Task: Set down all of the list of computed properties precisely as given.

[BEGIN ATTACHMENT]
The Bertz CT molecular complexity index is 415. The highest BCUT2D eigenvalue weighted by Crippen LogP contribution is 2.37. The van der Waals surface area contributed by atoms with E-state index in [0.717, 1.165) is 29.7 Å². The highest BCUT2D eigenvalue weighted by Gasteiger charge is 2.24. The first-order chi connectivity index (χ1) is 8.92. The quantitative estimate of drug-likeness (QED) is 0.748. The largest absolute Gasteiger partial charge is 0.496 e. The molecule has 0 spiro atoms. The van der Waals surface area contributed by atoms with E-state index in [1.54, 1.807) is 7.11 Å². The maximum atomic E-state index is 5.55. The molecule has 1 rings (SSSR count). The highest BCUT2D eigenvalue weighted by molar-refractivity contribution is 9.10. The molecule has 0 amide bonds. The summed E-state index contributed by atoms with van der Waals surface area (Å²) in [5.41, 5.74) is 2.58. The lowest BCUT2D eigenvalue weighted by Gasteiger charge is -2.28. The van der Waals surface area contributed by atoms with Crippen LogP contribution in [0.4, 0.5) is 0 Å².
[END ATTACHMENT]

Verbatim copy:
The Bertz CT molecular complexity index is 415. The highest BCUT2D eigenvalue weighted by Crippen LogP contribution is 2.37. The van der Waals surface area contributed by atoms with E-state index in [0.717, 1.165) is 29.7 Å². The highest BCUT2D eigenvalue weighted by Gasteiger charge is 2.24. The first-order chi connectivity index (χ1) is 8.92. The quantitative estimate of drug-likeness (QED) is 0.748. The largest absolute Gasteiger partial charge is 0.496 e. The molecule has 0 spiro atoms. The van der Waals surface area contributed by atoms with E-state index in [1.54, 1.807) is 7.11 Å². The maximum atomic E-state index is 5.55. The molecule has 1 rings (SSSR count). The highest BCUT2D eigenvalue weighted by molar-refractivity contribution is 9.10. The molecule has 0 amide bonds. The summed E-state index contributed by atoms with van der Waals surface area (Å²) in [5.41, 5.74) is 2.58. The lowest BCUT2D eigenvalue weighted by Gasteiger charge is -2.28. The van der Waals surface area contributed by atoms with Crippen LogP contribution in [0.4, 0.5) is 0 Å².